As antegrade access to the left IIA was not possible due to the presence of the stent graft, an attempt was made to access the internal iliac artery via the buttock. Direct sac puncture was not possible as the endoleak was located within the pelvis and surrounded by bony structures and pelvic viscera. The intention was to puncture the posterior division of the IIA but visualisation with ultrasound was limited and a vessel was punctured, which on subsequent angiography was shown to be the anterior division of the left IIA (Fig. 3). The left IIA was embolised using Spirali (Pyramed) coils in a retrograde manner. Due to the absence of a solid structure which to compress the access vessel against, especially as the anterior division of the IIA had been punctured, the arteriotomy needed to be closed using an Angio-Seal (Terumo). Correct intraluminal placement of the Angio-Seal (Terumo) is dependent on backflow of blood into the Angio-Seal (Terumo) sheath from the artery. However, as the left IIA had been embolised, backflow from the Angio-Seal (Terumo) was non-existent. The angioseal was not visualised on ultrasound and therefore a 4 French dilator was inserted within the Angio-Seal (Terumo) sheath through which contrast was injected to directly visualise the tip to the sheath within the artery (Fig. 4). The sheath was then withdrawn until just inside the vessel lumen and the plug deployed with immediate haemostasis (Fig. 5). This was an off-label use of the Angio-Seal (Terumo).
A follow up CT 1 month post procedure revealed resolution of the Type 2 endoleak.
The need for IIA coiling prior to EVAR is not quite clear in the literature although this remains common practice along with the use of iliac branched devices. Wyers et al. 2002 have suggested that covering the IIA origin with the stent graft will result in occlusion of the IIA in most cases without the need for coiling, but only when there is adequate oversizing of the stent graft.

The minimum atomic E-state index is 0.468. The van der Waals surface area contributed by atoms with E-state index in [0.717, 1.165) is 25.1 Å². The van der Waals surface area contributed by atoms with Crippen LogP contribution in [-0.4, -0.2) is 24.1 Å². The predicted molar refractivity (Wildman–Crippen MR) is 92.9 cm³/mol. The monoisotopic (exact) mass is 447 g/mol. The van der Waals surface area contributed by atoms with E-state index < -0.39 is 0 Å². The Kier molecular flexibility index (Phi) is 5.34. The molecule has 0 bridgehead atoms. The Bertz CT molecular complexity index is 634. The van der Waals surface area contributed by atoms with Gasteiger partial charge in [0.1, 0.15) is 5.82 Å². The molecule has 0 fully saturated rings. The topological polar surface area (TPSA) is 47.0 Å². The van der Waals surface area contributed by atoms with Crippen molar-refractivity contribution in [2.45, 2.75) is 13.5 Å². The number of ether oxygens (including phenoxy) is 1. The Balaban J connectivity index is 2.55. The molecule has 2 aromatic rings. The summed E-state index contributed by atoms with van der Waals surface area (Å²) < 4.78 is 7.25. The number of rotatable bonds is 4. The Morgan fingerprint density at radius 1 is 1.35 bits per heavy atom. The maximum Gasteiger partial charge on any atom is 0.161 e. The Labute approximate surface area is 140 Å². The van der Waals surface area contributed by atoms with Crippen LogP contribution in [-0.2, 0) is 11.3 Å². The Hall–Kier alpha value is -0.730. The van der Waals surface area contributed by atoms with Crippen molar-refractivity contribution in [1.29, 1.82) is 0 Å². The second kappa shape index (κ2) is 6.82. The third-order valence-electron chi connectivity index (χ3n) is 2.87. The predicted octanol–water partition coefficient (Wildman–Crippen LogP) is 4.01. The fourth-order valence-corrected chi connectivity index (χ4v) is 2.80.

Retrograde access to the IIA is rarely required, with only a few cases reported in the literature (Aberhalden et al. 2012), (Kabutey et al. 2014). Werner-Gibbings et al. 2013 used a superior gluteal approach to treat a type 2 endoleak following EVAR. Previous approaches have used puncture of the gluteal branches to obtain access to the IIA. Kabutey et al. 2014 have used the gluteal artery approach to coil bilateral IIA aneurysms. In that case, haemostasis was achieved with manual compression. To our knowledge, this is the first published case to use an Angio-Seal (Terumo) to close the arteriotomy following retrograde embolization of the IIA. The intention in this case was to puncture a posterior division branch of the IIA to allow manual compression at the end of the procedure, however visualisation with ultrasound was extremely limited and this resulted in puncture of the anterior division. The decision was made to proceed with embolisation and use a closure device to aid in haemostasis due to the lack of a bony structure for compression. The technique described herein, using a 4 French dilator within the sheath to visualise the artery is safe and effective in any scenario where there is no backflow of blood from the vessel. This is an off-label use of the Angio-Seal (Terumo) device.
We have shown that in the treatment of Type 2 endoleaks from a non-coil-embolised IIA, retrograde access via percutaneous puncture through the buttock is a viable option and that the arteriotomy can be safely closed using an Angio-Seal (Terumo) using the off-label technique described.
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Menon, P.R., Agarwal, S. & Rees, O. Direct puncture embolisation of the non-coil-embolised internal iliac artery post EVAR - a novel use of the Angio-Seal closure device. CVIR Endovasc 1, 6 (2018). https://doi.org/10.1186/s42155-018-0012-6